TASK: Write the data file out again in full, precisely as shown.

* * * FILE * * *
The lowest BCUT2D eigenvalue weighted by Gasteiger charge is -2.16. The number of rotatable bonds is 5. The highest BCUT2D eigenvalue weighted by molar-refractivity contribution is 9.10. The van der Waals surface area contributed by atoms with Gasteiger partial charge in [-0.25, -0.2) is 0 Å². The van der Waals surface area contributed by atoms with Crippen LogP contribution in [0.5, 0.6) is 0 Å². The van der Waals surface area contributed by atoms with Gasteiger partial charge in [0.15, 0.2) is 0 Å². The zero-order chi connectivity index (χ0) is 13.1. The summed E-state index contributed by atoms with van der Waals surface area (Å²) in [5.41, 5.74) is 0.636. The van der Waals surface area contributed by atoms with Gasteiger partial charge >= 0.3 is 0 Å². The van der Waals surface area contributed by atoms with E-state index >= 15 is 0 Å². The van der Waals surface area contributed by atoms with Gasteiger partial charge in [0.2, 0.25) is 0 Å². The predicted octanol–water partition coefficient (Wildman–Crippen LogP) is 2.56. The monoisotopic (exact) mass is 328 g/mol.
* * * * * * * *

The lowest BCUT2D eigenvalue weighted by Gasteiger charge is -2.16. The number of rotatable bonds is 5. The highest BCUT2D eigenvalue weighted by molar-refractivity contribution is 9.10. The van der Waals surface area contributed by atoms with Gasteiger partial charge in [-0.25, -0.2) is 0 Å². The van der Waals surface area contributed by atoms with Crippen LogP contribution in [0.5, 0.6) is 0 Å². The van der Waals surface area contributed by atoms with Gasteiger partial charge in [0.15, 0.2) is 0 Å². The zero-order chi connectivity index (χ0) is 13.1. The summed E-state index contributed by atoms with van der Waals surface area (Å²) in [5.41, 5.74) is 0.636. The van der Waals surface area contributed by atoms with Gasteiger partial charge >= 0.3 is 0 Å². The van der Waals surface area contributed by atoms with E-state index >= 15 is 0 Å². The van der Waals surface area contributed by atoms with Gasteiger partial charge in [0.2, 0.25) is 0 Å². The predicted octanol–water partition coefficient (Wildman–Crippen LogP) is 2.56. The monoisotopic (exact) mass is 328 g/mol.